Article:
It’s opening day of the 2021 Major League baseball season, and here are some photographs and stories about the old ball game at Bates.
Called a “lanky portsider” by The Bates Student and an “elongated lefty” by the Bangor Daily News, the late Donald Webster ’41 wore this glove as a 6-foot-5 lefthanded Bobcat pitcher. He was also a standout high jumper who held the Maine indoor record.
With a nifty curveball and changeup, Webster one-hit the University of Maine 70 years ago this month, allowing only two fly-ball outs and striking out eight.
In 1956, governors attending their annual conference in Atlantic City, N.J., including then-Maine Gov. Edmund Muskie ’36, received as gifts baseballs signed by players on the three Major League baseball teams then in New York City: the New York Giants, the New York Yankees, and the Brooklyn Dodgers.
Here’s the Dodger baseball, featuring Hall of Famer Jackie Robinson’s signature at top followed by those of Ed Roebuck, relief pitcher; Clem Labine, relief pitcher; Rocky Nelson, first base; Charlie Neal, second base; Rube Walker, catcher; and Sandy Amoros, left fielder.
A year later, the Dodgers and Giants would both announce their moves to Los Angeles and San Francisco, respectively.
This video clip shows a 1930s baseball game on the old Garcelon Field diamond, near where the Residential Village now sits. Research suggests it might be a Bates victory over the University of Maine from 1936.
The pitcher’s three-quarter arm slot — not overhand, not sidearm, but in between — appears to be “natural, loose, and easy,” says Bates head coach Jon Martin. “And I would predict this type of pitcher could master a two-seam fastball and/or sinker.”
The Bates hitter looks to have a great “two-strike approach,” meaning he’s trying to make contact to score the runner from third base. “I bet he’s a clutch hitter,” Martin says, noting how the batter attacks the outside pitch and drives it to right field. “I love it. This guy could hit in my lineup any day.”
Harry Lord, who attended Bates for most of the 1904–05 year, playing football and baseball, went on to a notable Major League career. In 1908, as captain of the Boston Red Sox, he hit .315, good for fourth in the American League behind future Hall of Famers Ty Cobb, Eddie Collins, and Napoleon Lajoie.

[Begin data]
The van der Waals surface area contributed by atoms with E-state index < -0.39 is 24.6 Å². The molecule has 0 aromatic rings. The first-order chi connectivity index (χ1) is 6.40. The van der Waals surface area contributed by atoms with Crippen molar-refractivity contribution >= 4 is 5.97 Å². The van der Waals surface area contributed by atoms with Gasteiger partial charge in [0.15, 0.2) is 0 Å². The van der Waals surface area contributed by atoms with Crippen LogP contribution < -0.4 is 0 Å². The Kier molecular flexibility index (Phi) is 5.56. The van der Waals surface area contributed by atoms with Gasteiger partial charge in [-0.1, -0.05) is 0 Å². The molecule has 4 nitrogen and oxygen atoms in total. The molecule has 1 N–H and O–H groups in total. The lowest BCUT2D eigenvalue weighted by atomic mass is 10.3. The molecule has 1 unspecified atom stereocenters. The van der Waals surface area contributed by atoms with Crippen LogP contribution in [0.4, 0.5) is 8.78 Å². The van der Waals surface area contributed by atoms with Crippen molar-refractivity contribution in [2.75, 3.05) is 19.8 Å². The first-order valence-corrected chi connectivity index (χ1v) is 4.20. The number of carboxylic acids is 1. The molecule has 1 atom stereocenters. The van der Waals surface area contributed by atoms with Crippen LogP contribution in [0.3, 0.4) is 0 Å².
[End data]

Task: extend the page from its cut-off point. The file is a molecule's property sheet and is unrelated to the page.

As captain of the 1911 Chicago White Sox, he did even better, batting .321. “Lord is acknowledged to be the best third baseman in the circuit,” wrote The English News of Indiana.
Stating Their Case
The 1892 baseball team posted a 7-1 record en route to the Maine state title.
In this photo, the man in the tan suit is senior Jacob Little, team manager. (Another team photo, likely taken later that spring, shows Little brandishing a silk top hat, awarded to the state champion manager.) Team scorer Wilson Marden, a junior, stands at left displaying his scorebook.
The slugger on the team was mustachioed senior left-fielder William Putnam (seated), Class of 1892, who hit a team-leading four home runs, Putnam was 5 feet, 11 1/2 inches and 165 pounds. That’s a burly physique in a senior class that averaged 5-10 and 151 pounds, a fact we know because each graduating senior’s height and weight was noted in The Bates Student.
Below, Putnam (seated at right) poses with the Class of 1892 team in their sophomore year after they beat the juniors during class competition in baseball.
On Oct. 23, 2014, William “Chick” Leahey ’52 donned his No. 11 Bates jersey at his home on East Avenue, the day before his jersey was retired during Homecoming festivities at the college.
“I never got run,” said Leahey that day, noting that in his half-century of organized baseball, including high school, minor league, semi-pro, and 36 years as a head coach of Bates baseball, he never got tossed from a game by an umpire.
In 1990 the college’s baseball field was named in his honor and in 2014, his baseball jersey number 11 became the first Bates baseball number to be retired.
Rough and Ready
Lewiston-born Bill Carrigan was a combative player-manager who led the Boston Red Sox to World Series titles in 1915 and again in 1916. In the 1930s, he coached the Bates team. Babe Ruth, when he was with the Sox, called Carrigan his best-ever manager.
A catcher who earned the nickname “Rough,” Carrigan was famous for blocking a runner’s path to the plate, which often led to spectacular collisions — and fights. According to The Irish in Baseball (Carrigan was born to Irish immigrant parents), the ballplayer was “intelligent and well-spoken” off the field, “but one of baseball’s best fighters on it.”
“You might as well try to move a stone wall,” Chicago White Sox manager Nixey Callahan once said.